When we look at the number of documents passed along under the names of the apostles, one thing is plain: there were plenty of forgeries. Is "forgery" too harsh a word? Was it an accepted practice? If someone other than the apostle Peter had claimed to be Peter and had written under his name, would the church have had a problem with that? Or would that have been seen as "in bounds", given how many examples we have of the practice of borrowing a famous name?
The Wisdom of Solomon was not written by Solomon, and yet had acceptance among both Jews and Christians. According to the Muratorian canon, Wisdom was "written by the friends of Solomon in his honor." How much does this show an acceptance of the practice of name-borrowing, and how much does this show that the attribution to Solomon is still openly -- if politely -- denied? Here the early Christian community shows a desire for accuracy in its attributions, so that a worthwhile book might be included in the canon even while its traditional attribution was tactfully disowned.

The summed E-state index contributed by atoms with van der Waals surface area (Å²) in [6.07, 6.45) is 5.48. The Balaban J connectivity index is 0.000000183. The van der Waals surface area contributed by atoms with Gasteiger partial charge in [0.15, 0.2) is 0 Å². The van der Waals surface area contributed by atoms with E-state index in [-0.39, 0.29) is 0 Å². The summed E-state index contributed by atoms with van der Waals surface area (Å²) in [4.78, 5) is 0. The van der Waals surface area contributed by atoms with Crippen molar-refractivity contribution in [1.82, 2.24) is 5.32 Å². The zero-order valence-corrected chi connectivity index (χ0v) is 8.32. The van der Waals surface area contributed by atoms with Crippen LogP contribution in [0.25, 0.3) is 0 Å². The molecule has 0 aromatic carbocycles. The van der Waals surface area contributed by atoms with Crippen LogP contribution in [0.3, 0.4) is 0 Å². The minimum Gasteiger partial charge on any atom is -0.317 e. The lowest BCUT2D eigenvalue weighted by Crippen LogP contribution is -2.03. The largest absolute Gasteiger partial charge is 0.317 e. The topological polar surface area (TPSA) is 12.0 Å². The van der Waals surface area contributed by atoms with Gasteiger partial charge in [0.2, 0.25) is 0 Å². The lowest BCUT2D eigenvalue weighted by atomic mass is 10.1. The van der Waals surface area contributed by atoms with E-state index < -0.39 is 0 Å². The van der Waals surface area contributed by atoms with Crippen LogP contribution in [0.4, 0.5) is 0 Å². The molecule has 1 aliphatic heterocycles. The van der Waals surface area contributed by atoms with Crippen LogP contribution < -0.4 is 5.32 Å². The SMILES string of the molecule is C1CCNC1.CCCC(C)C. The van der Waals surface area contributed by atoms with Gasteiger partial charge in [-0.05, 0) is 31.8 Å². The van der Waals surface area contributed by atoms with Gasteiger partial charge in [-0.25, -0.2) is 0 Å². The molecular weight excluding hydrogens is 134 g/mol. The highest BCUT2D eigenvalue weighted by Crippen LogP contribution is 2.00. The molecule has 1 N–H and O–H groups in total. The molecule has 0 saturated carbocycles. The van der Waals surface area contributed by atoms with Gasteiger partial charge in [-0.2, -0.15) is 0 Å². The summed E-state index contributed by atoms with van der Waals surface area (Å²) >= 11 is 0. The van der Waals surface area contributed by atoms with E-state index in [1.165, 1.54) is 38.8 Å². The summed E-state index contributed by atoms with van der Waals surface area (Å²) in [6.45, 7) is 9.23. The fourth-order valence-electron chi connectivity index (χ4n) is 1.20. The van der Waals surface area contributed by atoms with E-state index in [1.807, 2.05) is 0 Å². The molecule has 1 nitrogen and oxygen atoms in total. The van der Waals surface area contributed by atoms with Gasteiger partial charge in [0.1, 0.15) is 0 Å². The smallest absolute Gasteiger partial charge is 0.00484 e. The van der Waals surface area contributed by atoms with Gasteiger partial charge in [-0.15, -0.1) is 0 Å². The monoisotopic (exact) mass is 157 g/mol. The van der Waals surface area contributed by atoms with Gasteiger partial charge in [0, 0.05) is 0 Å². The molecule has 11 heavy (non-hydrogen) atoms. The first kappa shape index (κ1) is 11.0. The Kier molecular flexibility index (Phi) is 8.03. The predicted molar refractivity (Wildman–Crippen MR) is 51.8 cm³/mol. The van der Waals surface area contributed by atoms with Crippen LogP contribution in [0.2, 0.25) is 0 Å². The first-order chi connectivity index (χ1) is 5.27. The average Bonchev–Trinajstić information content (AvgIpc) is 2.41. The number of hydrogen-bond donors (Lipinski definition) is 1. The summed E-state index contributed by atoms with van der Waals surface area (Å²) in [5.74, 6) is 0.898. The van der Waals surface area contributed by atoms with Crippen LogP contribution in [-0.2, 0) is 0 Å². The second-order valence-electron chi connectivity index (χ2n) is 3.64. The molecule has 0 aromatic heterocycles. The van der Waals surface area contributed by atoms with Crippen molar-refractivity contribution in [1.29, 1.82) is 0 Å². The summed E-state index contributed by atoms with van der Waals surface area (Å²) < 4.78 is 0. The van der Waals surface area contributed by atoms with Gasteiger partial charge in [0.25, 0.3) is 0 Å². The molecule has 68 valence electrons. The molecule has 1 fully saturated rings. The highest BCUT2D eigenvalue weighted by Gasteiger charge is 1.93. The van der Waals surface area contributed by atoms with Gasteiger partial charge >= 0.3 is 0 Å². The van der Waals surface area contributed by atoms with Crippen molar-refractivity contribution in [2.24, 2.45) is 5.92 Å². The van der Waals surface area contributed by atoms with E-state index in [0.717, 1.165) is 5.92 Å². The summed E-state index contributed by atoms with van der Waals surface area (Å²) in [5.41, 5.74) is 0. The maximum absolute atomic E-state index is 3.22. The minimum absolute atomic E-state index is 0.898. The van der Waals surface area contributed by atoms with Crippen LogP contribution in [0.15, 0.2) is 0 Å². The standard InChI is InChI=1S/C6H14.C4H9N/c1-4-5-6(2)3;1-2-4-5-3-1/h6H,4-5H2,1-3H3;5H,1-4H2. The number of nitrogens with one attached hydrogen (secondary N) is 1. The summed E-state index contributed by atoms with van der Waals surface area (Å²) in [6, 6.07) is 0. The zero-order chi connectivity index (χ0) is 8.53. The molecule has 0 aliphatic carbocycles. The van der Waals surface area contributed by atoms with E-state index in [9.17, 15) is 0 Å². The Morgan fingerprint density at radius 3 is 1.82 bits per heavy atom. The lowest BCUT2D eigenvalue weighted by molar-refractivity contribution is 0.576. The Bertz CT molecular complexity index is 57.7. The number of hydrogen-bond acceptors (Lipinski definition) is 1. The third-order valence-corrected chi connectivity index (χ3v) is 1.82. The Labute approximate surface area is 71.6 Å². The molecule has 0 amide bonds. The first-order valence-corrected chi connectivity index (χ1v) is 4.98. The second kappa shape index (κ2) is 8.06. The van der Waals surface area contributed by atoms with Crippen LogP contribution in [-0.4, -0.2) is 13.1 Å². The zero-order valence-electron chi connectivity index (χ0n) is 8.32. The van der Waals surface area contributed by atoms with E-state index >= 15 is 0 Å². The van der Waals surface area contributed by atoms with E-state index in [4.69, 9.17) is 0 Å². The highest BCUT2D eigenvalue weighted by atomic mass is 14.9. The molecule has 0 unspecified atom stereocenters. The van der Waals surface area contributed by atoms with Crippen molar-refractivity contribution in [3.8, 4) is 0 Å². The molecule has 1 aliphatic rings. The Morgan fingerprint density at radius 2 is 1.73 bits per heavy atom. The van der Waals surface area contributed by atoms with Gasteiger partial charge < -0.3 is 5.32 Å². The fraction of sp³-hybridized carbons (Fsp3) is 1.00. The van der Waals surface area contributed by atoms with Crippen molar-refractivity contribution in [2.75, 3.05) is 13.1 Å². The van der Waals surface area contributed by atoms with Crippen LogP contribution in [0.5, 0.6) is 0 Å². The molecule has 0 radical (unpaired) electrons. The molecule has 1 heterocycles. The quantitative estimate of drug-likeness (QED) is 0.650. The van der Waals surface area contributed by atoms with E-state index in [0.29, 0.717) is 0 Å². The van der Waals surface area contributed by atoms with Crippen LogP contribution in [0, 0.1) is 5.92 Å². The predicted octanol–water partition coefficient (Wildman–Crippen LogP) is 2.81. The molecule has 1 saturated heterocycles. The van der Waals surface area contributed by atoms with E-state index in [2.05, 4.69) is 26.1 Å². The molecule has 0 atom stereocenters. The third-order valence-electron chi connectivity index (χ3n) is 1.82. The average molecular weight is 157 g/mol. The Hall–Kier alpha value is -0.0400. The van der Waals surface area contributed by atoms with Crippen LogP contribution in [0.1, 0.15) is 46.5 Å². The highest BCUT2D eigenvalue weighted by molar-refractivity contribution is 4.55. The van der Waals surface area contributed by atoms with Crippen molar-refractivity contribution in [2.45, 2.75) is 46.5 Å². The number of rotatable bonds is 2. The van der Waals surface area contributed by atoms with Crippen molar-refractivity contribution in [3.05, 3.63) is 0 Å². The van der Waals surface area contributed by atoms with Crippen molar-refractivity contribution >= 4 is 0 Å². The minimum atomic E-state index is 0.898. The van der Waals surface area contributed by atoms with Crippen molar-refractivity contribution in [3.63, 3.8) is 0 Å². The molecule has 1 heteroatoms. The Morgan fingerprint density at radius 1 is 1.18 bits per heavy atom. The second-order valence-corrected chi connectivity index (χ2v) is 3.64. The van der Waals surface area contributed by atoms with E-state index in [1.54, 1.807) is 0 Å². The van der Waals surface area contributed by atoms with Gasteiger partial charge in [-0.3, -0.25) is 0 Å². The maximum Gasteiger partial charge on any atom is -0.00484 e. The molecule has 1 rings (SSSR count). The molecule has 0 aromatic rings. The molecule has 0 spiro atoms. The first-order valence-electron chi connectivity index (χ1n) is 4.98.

There are other examples of the early church paying attention to genuine authorship. The Muratorian canon records that some letters circulating under Paul's name were said to be "forged" and that there was some dispute over an Apocalypse of Peter. Origen noted the second letter of Peter was "disputed" as to its authenticity; he also notes of 2 John and 3 John, "not everyone agrees that these are genuine". Origen, again, openly discusses the uncertainty and various conjectures about who may have written the letter to the Hebrews, if not Paul. All this is early in church history, from 100's and 200's A.D., in which we find open and frank discussion of such things in the church, including among the church's scholars such as Origen. Again, so as to make this conversation accessible to skeptics, I have limited these quotations to documents available in Bart Ehrman's book Lost Scriptures, here under the section titled Canonical Lists.
Based on the original source materials cited by Ehrman, we can see that the early Christian community had some experience rejecting claims of famous authorship which were not well-founded, and had a track record of calling attention to attributions about which they were uncertain.